Struc­tural­ly then, the Amer­i­can cloud is an assem­blage of inter­con­nect­ed Hamil­ton­ian cathe­drals, art­ful­ly con­cealed behind a Jef­fer­son­ian bazaar. The spa­tial struc­ture of this Amer­i­can edi­fice is sur­pris­ing­ly sim­ple: a bicoastal sur­face that is most­ly human-hab­it­able bazaar, and a heart­land that is most­ly high­ly auto­mat­ed infra­struc­ture cathe­drals. In this world, the bazaars are the inte­ri­ors of cities, form­ing a user-inter­face lay­er over the com­plex tan­gle of pipes, cables, dump­sters and load­ing docks that engi­neers call the last mile — the part that actu­al­ly reach­es the cus­tomer. The cities them­selves are cathe­drals craft­ed for human habi­ta­tion out of steel and con­crete. The bazaar is mere­ly a thin fic­tion lin­ing it. Between the two worlds there is a veil of man­u­fac­tured nor­mal­cy — a stu­dious­ly main­tained aura of the small-town Jef­fer­son­ian ide­al.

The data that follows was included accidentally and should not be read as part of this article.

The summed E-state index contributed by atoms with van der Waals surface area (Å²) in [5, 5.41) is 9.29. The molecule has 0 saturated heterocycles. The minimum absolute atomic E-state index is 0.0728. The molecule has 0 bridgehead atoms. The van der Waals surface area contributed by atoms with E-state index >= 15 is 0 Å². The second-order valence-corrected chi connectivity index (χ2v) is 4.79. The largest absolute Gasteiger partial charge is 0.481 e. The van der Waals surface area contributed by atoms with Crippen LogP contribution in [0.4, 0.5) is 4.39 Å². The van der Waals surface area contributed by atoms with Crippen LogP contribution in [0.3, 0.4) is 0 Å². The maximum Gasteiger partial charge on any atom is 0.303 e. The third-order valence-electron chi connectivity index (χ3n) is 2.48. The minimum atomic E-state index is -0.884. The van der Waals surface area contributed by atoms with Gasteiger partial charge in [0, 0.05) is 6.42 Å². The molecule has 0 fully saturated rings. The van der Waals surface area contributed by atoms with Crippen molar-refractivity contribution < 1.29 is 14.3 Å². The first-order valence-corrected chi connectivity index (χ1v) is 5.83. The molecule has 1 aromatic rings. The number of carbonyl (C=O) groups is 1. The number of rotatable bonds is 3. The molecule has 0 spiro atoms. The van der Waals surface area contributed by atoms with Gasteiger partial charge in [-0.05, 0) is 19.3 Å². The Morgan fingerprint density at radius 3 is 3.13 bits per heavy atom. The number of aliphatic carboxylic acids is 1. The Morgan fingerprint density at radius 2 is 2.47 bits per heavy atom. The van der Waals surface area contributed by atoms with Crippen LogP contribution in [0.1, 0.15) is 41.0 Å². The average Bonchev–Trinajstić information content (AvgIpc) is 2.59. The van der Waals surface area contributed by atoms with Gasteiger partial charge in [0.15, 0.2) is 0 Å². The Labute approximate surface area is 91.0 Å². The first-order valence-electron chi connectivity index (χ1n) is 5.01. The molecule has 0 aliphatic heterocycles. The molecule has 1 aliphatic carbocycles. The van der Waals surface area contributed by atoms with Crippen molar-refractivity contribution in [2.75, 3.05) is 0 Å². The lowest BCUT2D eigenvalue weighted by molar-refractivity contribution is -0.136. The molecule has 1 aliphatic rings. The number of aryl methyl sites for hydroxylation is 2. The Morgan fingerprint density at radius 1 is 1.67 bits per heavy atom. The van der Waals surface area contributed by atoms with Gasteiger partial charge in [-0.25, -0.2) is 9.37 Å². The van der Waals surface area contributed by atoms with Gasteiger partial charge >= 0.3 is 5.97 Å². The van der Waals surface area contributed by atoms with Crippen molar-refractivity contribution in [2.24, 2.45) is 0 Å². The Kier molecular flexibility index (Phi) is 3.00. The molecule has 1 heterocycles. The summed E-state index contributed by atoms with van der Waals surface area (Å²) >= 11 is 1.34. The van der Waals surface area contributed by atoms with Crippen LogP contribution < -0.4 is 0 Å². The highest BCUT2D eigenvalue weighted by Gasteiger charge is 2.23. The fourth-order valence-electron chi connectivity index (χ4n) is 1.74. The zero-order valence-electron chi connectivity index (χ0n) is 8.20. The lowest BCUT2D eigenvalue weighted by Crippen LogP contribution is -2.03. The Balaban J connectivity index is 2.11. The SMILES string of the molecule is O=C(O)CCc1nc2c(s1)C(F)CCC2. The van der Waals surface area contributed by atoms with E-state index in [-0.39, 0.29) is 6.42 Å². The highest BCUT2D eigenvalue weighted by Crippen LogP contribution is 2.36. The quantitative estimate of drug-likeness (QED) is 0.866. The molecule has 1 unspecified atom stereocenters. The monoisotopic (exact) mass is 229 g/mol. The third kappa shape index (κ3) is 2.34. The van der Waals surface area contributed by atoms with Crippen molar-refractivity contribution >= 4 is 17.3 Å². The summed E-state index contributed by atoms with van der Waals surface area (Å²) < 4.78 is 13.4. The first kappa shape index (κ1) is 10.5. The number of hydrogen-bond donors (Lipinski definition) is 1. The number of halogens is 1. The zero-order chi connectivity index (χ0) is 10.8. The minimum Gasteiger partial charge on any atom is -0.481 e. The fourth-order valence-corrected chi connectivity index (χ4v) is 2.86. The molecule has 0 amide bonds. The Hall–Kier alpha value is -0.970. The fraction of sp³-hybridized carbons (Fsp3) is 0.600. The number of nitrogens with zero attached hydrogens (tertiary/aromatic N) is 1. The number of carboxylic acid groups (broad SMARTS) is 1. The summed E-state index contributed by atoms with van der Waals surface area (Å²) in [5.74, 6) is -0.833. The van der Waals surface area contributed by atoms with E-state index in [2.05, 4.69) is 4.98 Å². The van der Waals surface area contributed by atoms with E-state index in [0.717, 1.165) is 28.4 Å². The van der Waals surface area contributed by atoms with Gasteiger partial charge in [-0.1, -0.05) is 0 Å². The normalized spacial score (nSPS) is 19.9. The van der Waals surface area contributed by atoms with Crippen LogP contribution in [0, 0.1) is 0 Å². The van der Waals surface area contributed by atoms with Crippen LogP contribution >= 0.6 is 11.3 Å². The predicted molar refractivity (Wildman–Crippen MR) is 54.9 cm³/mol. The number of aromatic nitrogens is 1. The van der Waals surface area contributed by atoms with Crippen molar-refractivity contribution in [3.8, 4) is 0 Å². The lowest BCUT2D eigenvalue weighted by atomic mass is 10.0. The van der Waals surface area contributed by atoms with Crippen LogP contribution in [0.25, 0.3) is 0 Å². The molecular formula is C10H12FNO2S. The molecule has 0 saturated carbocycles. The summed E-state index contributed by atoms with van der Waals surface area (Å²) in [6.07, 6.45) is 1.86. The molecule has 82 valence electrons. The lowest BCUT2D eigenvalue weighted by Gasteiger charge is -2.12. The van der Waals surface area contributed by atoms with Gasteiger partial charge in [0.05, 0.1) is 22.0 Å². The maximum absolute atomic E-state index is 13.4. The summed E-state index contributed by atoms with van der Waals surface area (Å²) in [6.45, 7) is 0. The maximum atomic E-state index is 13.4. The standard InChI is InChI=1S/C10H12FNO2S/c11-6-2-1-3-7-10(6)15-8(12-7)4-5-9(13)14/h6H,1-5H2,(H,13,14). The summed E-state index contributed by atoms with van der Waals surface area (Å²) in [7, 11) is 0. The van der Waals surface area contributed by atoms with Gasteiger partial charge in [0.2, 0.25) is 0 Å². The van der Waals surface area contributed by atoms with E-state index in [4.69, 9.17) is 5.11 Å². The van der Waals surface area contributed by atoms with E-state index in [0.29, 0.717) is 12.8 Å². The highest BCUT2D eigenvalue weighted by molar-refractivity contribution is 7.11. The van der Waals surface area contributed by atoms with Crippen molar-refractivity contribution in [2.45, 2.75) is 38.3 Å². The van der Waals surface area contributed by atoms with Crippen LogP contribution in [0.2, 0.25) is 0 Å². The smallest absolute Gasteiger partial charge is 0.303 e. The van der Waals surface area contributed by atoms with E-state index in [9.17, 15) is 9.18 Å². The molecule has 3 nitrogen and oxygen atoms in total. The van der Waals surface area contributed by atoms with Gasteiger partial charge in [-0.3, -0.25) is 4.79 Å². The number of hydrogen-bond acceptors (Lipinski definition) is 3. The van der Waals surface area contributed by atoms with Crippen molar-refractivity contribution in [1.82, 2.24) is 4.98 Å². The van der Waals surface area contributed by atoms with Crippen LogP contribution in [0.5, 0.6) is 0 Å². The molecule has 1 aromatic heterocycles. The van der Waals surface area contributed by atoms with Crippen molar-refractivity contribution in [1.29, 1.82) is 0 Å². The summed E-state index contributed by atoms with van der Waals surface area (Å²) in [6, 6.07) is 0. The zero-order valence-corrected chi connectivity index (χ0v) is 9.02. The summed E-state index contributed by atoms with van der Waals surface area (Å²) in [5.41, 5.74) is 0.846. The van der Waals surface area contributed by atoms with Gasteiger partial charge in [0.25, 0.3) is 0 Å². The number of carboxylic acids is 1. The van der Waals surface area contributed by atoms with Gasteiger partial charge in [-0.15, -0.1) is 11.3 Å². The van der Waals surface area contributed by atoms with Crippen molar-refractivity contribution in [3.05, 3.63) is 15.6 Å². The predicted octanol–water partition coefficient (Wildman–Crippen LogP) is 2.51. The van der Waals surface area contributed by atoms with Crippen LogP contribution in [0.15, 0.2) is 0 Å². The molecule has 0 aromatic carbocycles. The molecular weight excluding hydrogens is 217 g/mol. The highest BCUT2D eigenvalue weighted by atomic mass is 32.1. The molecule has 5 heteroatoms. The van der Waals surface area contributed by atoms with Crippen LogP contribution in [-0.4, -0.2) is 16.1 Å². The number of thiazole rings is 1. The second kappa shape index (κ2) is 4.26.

America’s arti­fi­cial heart­land– Venkatesh Rao – Aeon

For some rea­son this time around I was less enter­tained by Rao’s choice of metaphors. Per­haps because this is yet anoth­er dichoto­my, and because as opposed to pre­vi­ous attempts at illu­mi­nat­ing today’s world, I didn’t learn much new from them. I could not think with these metaphors as tools.

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Kars Alfrink

Kars is a designer, researcher and educator focused on emerging technologies, social progress and the built environment.